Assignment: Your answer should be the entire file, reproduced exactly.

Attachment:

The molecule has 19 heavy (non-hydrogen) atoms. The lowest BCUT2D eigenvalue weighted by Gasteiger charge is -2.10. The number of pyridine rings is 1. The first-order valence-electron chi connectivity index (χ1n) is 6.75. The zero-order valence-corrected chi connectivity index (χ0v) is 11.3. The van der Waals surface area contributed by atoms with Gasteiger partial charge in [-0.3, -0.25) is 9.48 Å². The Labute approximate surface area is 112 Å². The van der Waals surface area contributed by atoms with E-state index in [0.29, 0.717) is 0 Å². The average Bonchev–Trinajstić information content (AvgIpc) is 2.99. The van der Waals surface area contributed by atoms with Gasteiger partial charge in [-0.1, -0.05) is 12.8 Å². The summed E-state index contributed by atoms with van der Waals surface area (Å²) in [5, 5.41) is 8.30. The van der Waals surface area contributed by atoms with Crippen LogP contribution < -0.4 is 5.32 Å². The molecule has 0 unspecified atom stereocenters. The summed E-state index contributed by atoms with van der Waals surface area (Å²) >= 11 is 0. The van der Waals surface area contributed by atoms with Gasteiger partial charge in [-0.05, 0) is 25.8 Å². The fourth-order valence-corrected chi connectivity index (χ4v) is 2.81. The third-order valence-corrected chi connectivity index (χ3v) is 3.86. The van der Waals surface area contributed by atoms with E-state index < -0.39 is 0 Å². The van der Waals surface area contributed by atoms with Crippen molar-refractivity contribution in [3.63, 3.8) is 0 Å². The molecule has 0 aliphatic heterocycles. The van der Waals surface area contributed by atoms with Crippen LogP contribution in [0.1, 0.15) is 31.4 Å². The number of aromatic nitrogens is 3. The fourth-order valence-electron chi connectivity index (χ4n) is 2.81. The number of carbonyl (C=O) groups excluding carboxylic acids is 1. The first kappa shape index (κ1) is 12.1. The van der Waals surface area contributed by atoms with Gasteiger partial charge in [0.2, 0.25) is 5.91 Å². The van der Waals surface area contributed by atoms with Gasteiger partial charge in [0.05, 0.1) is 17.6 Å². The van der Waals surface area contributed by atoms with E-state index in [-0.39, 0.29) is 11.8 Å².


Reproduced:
The molecule has 19 heavy (non-hydrogen) atoms. The lowest BCUT2D eigenvalue weighted by Gasteiger charge is -2.10. The number of pyridine rings is 1. The first-order valence-electron chi connectivity index (χ1n) is 6.75. The zero-order valence-corrected chi connectivity index (χ0v) is 11.3. The van der Waals surface area contributed by atoms with Gasteiger partial charge in [-0.3, -0.25) is 9.48 Å². The Labute approximate surface area is 112 Å². The van der Waals surface area contributed by atoms with E-state index in [0.29, 0.717) is 0 Å². The average Bonchev–Trinajstić information content (AvgIpc) is 2.99. The van der Waals surface area contributed by atoms with Gasteiger partial charge in [-0.1, -0.05) is 12.8 Å². The summed E-state index contributed by atoms with van der Waals surface area (Å²) in [5, 5.41) is 8.30. The van der Waals surface area contributed by atoms with Crippen LogP contribution < -0.4 is 5.32 Å². The molecule has 0 unspecified atom stereocenters. The summed E-state index contributed by atoms with van der Waals surface area (Å²) >= 11 is 0. The van der Waals surface area contributed by atoms with Gasteiger partial charge in [-0.05, 0) is 25.8 Å². The fourth-order valence-corrected chi connectivity index (χ4v) is 2.81. The third-order valence-corrected chi connectivity index (χ3v) is 3.86. The van der Waals surface area contributed by atoms with E-state index < -0.39 is 0 Å². The van der Waals surface area contributed by atoms with Crippen molar-refractivity contribution in [3.63, 3.8) is 0 Å². The molecule has 0 aliphatic heterocycles. The van der Waals surface area contributed by atoms with Crippen LogP contribution in [0.1, 0.15) is 31.4 Å². The number of aromatic nitrogens is 3. The fourth-order valence-electron chi connectivity index (χ4n) is 2.81. The number of carbonyl (C=O) groups excluding carboxylic acids is 1. The first kappa shape index (κ1) is 12.1. The van der Waals surface area contributed by atoms with Gasteiger partial charge in [0.2, 0.25) is 5.91 Å². The van der Waals surface area contributed by atoms with Gasteiger partial charge in [0.05, 0.1) is 17.6 Å². The van der Waals surface area contributed by atoms with E-state index in [-0.39, 0.29) is 11.8 Å².